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Explore the best rated trails in Ferndale, WA, whether you're looking for an easy walking trail or a bike trail like the Larrabee Trail and Tommy Thompson Trail . With more than 19 trails covering 122 miles you're bound to find a perfect trail for you. Click on any trail below to find trail descriptions, trail maps, photos, and reviews.
Rode the trail from darrington to trafton with a car at both ends on a bluebird day. Blue sky, fall colors, salmon swimming upstream. What a day! Enjoyed the eastern half of the trail a bit more than the western half. It was more wooded and further away from Hwy 530. It was also narrower so difficult to ride abreast. Eastern half is all gravel while western half has several extended paved sections. Don’t know how those decisions were made. Crossed well over a dozen bridges/trestles on the trail. The bridges were slick as snot due to wet leaves so use caution
Did most of this trail today (starting in Sedro-Woolley)—38.2 miles in total. We turned around just before Hurn Field Conservation Area. There’s a big tree down across the trail at Hamilton Junction but you can get over it (although tough lifting a 65 pound e-bike). There’s also a partially collapsed trestle bridge over a creek that had no water in it. No problem still getting over bridge—just have to get off your bike. Overall, a beautiful trail that is in pretty good shape. One area has some deep ruts. Fall colors of deciduous trees were wonderful. Trail got less and less busy as we got closer to Concrete but not busy for a sunny Sunday. Some parts you’re close to Hwy. 20 unfortunately.
I was trying to do this trail but once you get out of fairhaven, there is a closed bridge and no clear way around it unfortunately. I ended up just doing some road biking instead. Other then that i really enjoyed the sections of the trail that were accessible.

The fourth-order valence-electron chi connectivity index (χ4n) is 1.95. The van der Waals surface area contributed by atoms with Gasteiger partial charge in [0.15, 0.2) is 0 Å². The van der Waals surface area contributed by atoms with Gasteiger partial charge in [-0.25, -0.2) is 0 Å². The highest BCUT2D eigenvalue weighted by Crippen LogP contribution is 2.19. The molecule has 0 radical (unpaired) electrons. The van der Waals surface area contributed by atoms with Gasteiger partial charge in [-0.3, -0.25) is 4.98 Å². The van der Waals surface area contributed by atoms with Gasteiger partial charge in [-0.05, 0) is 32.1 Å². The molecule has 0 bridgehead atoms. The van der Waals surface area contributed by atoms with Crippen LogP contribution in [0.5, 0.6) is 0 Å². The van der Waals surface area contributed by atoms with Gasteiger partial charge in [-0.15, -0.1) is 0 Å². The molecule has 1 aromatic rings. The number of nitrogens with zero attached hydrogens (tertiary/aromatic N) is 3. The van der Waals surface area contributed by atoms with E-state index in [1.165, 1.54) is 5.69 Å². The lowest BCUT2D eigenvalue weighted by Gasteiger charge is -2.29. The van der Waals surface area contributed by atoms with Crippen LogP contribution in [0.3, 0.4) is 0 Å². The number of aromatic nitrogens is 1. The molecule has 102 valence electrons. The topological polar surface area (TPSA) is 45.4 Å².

We started our ride from the Birch Bay State Park and headed north around the Semiahmoo area on Birch Point Road, Which connects to this trail right before it goes out onto the spit. We tried biking down the trail and back up the hill from the spit and found it very difficult with all the tree roots that have made the path very uneven and unsafe, when traveling at any speed. It’s a beautiful walking trail, but not so great for biking.
We rode this Trail all the way far past where it says it's closed at the RV Park across the bay on the walk/ bike Bridge to the street
…At least not at the south end. The surface is irregular gravel with rocks large enough to knock you out of your chair. Barely wide enough for a chair but not for passing bikes.
This amazing trail is unfortunately closed due to a fire that engulfed the wooden structure.
I loved this trail. We had access to this trail right outside of our Thousand Trails Campground. So peaceful with very little traffic. I got on the trail near Birdsview and went east. If you went west you were weaving in and out of traffic on a busy 2 lane Hwy. most of the way to Sedro-Wooly.
Spring riding can be a bit tricky, some of the trail is under water and waterproof shoes are very beneficial.
But other then that it is a beautiful trail and looking forward on riding it again.
We did not know that this trail was there and were in concrete. We ping the bird view diner but did not want to take the main road on our bikes. To our pleasant surprise we found this trail. It is a well maintained gravel path. Only issue we hit was a bit where it had washed out but there were planks just off the trail for us to cross on our bikes. Planning to do the full length in the future.
The trail is closed from a wash out starting in Arlington. We parked in the first designated parking area 11 miles East of Arlington. We headed West towards Arlington to see where it was closed and why. Shortly after starting out we came to an intersection of a county road just before the first highway crossing. We were greeted by a BIG white-possibly Pyrenees Dog which came after us barking, growling and snapping at our legs. The rest of our ride way uneventful but we had to pass the area with the dog to get back to our car. We luckily have electric bikes and when we came back to the area the dog was standing in the middle of the trail. We used our power assist to speed past the dog which came after us but couldn't keep up.
I rode the entire trail, up and back. The surface of the trail is nearly all in excellent shape. The grades are mild and none are very long. The street crossings in Snohomish are mostly very easy. Further up, in Arlington, the street crossings are not quite as safe. The trail has plenty of places to stop and restrooms at key locations. The trail passes through some very pretty forest and farm country. There are markets and coffee shops in two or three places. There are several excellent places for a lunch stop. I spotted eagles twice. To avoid the traffic on the Snohomish end, consider parking at Machias Road access (Three Lakes exit from Highway 2). Going up and back from Machias or Pilchuck parking areas gives approximately 50 miles up and back instead of 61.
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